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Subject: Suggested Reading List - Constitutional Requirements
Dates: June 27, 1998
Location: Town of Billerica, Massachusetts

Board of Appeals

Suggested Reading List - Constitutional Requirements

The following is a suggested reading list for members of the Billerica Board of Appeal, regarding requirements of the Massachusetts Constitution. Members need to understand that when they act "as in excess of authority" [see Dougherty v. Billerica Board of Appeals, Appeals Court of Massachusetts] such decisions that lie outside of their lawful authority, also fail to meet Massachusetts Constitution requirements. Potential transgressions [i.e., ignoring either constitutional requirements or case law] have severe civil rights, criminal and other penalties and are prosecutable personally, without protection of the usual governmental immunities. To help board members, the following is a brief list of key constitutional requirements:

  • Article V - Governmental agents are accountable to the people.
  • Article VII - Government is not for profit of any one man.
  • Article XI - Recourse for wrongs of government.
  • Article XVIII - Constant observance of goverment [by the people].
  • Article XIX - Redress for wrongs of governmental agents.
  • Article XX - Government cannot suspend laws except by legislation [General Court].
  • Article XXIII - Governmental agents cannot levy taxes or charges without authority.
  • Article XXX - Separation of powers [judicial v. legislative].

  • WWW Links are above and text excerpts are also shown below as follows:

    Massachusetts Constitution - PART THE FIRST - A Declaration of the Rights of the Inhabitants of the Commonwealth of Massachusetts.

    Article V. All power residing originally in the people, and being derived from them, the several magistrates and officers of government, vested with authority, whether legislative, executive, or judicial, are their substitutes and agents, and are at all times accountable to them.

    Article VII. Government is instituted for the common good; for the protection, safety, prosperity and happiness of the people; and not for the profit, honor, or private interest of any one man, family, or class of men: Therefore the people alone have an incontestable, unalienable, and indefeasible right to institute government; and to reform, alter, or totally change the same, when their protection, safety, prosperity and happiness require it.

    Article XI. Every subject of the commonwealth ought to find a certain remedy, by having recourse to the laws, for all injuries or wrongs which he may receive in his person, property, or character. He ought to obtain right and justice freely, and without being obliged to purchase it; completely, and without any denial; promptly, and without delay; conformably to the laws.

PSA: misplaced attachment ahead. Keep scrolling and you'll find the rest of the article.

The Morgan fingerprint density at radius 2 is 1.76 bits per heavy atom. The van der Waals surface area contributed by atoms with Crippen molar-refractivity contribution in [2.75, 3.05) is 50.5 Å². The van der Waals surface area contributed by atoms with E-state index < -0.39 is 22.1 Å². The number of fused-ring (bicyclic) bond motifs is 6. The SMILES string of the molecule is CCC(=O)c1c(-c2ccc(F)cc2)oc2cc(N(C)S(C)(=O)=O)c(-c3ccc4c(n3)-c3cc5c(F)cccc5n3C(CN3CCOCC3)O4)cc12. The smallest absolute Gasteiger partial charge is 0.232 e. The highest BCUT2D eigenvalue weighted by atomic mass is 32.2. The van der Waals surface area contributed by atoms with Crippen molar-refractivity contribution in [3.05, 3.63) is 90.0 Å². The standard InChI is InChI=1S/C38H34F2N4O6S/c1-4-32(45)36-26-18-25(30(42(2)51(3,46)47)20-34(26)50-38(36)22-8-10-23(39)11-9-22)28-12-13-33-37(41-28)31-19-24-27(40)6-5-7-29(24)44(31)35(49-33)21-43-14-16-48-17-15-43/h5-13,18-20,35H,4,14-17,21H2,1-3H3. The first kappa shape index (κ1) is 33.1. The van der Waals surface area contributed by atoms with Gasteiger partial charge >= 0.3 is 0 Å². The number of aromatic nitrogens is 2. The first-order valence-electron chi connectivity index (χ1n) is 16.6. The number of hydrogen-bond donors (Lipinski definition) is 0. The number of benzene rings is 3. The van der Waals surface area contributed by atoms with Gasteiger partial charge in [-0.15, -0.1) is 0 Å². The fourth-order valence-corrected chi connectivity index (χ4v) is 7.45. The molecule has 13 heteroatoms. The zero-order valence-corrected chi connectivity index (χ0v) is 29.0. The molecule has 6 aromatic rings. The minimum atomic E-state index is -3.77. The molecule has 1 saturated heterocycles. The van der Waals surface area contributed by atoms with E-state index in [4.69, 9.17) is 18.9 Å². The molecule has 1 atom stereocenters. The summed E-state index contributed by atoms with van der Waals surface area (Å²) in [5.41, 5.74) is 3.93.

Article XVIII. A frequent recurrence to the fundamental principles of the constitution, and a constant adherence to those of piety, justice, moderation, temperance, 12 industry, and frugality, are absolutely necessary to preserve the advantages of liberty, and to maintain a free government. The people ought, consequently, to have a particular attention to all those principles, in the choice of their officers and representatives: and they have a right to require of their lawgivers and magistrates, an exact and constant observance of them, in the formation and execution of the laws necessary for the good administration of the commonwealth.

    Article XIX. The people have a right, in an orderly and peaceable manner, to assemble to consult upon the common good; give instructions to their representatives, and to request of the legislative body, by the way of addresses, petitions, or remonstrances, redress of the wrongs done them, and of the grievances they suffer. [See Amendments, Art. XLVIII, The Initiative, II, sec. 2.]

    Article XX. The power of suspending the laws, or the execution of the laws, ought never to be exercised but by the legislature, or by authority derived from it, to be exercised in such particular cases only as the legislature shall expressly provide for. [See Amendments, Arts. XLVIII, I, Definition and LXXXIX.]

    Referenced Sections from above:

    Article XXIII. No subsidy, charge, tax, impost, or duties, ought to be established, fixed, laid, or levied, under any pretext whatsoever, without the consent of the people or their representatives in the legislature.

    Article XXX. In the government of this commonwealth, the legislative department shall never exercise the executive and judicial powers, or either of them: the executive shall never exercise the legislative and judicial powers, or either of them: the judicial shall never exercise the legislative and executive powers, or either of them: to the end it may be a government of laws and not of men.


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